5 Essentials for Restaurant Owners to cope with the Pandemic Blues
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This time is unprecedented (yes, I’m done with this word too!) for all of us. For me, for the first time in 10 years, work stopped. As a restaurant owner and entrepreneur, I was so used to always being on and always working. I went through months of uncertainty, despair and confusion before I snapped myself out of it to do what I had to for my business to survive. I had to ask myself some hard questions and act fast. I’ve seen many food entrepreneurs re-invent themselves and experiment with different models to survive. It’s been a tough time navigating this but below are 5 essentials that helped me cope with the pandemic.
1 . REAL CONVERSATIONS: We’re often told as a society to not show our weaknesses and always put up a brave front. I don’t believe in that at all - as a leader or entrepreneur, I decided to be as open and honest about everything that was going on with Le15 and that resonated with our customers at a different level. Early on, I realised that we wouldn’t be able to survive if we stuck to our business model of cafes and pastry shops. It was the hardest decision I’ve ever had to make, but I knew that if we had to survive - I would have to make tough decisions fast. We closed our flagship cafe in Colaba and our petit cafe in Oberoi Mall. This helped us lower our costs, limit our liabilities and gave us some time to work on our business model. We put together an e-cookbook with all the recipes and people bought them to support us. Even with my team - I was fully transparent and made sure they knew exactly what was going on at all times.
2. GO BACK TO THE DRAWING BOARD: This time truly helped us to go back to our mission statement which is about bringing joy to people’s lives and asking ourselves how we can still carry out that mission but in different formats. We’d been researching and working on our packaged good line for years and it was time to put all our energy into it. We could focus on what was important to us and work on a product range, staying true to our principles and ideas.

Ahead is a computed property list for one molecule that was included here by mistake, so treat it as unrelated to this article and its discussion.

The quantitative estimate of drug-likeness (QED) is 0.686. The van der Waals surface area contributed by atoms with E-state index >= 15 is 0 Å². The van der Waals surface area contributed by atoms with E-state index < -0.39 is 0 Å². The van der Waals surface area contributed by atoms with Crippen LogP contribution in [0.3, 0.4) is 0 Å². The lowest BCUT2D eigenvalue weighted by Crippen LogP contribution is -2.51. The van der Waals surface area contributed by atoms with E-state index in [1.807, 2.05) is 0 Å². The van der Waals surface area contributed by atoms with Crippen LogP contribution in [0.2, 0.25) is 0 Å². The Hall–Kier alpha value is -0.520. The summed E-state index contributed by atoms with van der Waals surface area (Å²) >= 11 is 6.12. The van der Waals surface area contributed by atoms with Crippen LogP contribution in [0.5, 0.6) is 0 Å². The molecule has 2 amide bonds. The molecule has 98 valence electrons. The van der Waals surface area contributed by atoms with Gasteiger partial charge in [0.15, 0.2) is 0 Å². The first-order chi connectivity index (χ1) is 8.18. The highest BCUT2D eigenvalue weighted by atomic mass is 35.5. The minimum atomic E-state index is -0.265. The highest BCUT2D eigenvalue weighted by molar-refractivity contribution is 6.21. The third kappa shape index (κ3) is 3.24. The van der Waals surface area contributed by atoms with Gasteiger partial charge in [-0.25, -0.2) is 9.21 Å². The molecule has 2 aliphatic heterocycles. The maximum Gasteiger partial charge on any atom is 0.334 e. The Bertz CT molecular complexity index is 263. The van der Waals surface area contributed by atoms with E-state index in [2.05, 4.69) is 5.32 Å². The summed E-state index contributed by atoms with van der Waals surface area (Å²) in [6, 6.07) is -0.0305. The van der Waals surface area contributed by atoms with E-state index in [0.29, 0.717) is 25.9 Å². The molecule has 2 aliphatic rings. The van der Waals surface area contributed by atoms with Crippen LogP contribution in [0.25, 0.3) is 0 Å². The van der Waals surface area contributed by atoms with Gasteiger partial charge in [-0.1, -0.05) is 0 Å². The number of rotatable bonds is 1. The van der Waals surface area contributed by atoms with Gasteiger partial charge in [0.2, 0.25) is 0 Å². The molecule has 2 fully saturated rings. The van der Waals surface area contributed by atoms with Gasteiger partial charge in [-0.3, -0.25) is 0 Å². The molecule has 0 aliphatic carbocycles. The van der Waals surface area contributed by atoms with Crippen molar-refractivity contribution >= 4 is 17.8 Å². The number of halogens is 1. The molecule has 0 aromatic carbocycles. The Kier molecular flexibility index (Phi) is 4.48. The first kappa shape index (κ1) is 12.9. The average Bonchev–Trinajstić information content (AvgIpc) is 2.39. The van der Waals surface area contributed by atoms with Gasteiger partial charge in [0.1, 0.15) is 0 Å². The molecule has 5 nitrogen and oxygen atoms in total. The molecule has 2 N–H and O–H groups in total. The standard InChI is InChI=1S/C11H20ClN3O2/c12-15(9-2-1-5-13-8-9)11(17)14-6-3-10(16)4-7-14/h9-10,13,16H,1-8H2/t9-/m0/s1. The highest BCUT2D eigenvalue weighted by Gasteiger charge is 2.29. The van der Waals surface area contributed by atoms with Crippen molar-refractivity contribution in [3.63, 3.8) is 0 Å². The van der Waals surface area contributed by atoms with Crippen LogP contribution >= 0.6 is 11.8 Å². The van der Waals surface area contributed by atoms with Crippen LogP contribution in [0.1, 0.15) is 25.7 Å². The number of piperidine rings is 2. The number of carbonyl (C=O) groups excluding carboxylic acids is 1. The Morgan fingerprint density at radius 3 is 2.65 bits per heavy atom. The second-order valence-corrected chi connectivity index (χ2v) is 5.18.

3. COMMUNITY: A crisis truly shows you what’s important and helps you find opportunities to serve the community too. From Chef Saransh Golia starting Covid Meals for India that brought together food services for covid relief to Neysa Mendes starting #BakeForIndia which helped bakers around the country raise money for covid relief - a lot of chefs and restaurateurs channeled their despair into something that would help the community.
4. RE-INVENTION: Necessity is the mother of all - in this case re-invention. Whether it was Riyaaz Amlani tying up with Mumbai Dabbawalas for food deliveries, Chef Seefah starting an Asian Bakery or us at Le15 setting up a Shopify store to start all India deliveries. Through Shopify’s platform, we were able to list all our products on our website. Also, we started tracking our Shopify backend to understand where our customers, across India, were ordering from. Taking a closer look at how things work and finding ways to adapt and change definitely helped us.
5. BUILD REL ATIONSHIPS WITH YOUR CUSTOMERS: Building digital relationships with our consumers even when business was shut, helped us get through some difficult times. Whether it was conducting virtual classes or sharing recipes online - that sense of connection kept me going. This time helped us realise what we’re good at and where we need to improve. While learning and improving is a constant process for us, we really looked at our online community and thought of ways we could build a better relationship with our customers. We started a Le15 Taste Club through our Instagram pages and now have thousands of our customers tasting and testing our products before they launch. This not only gives us critical feedback but helps us understand the market better.
(The author is India’s celebrated macaroon chef and founder of the Le15 Patisserie bakery chain)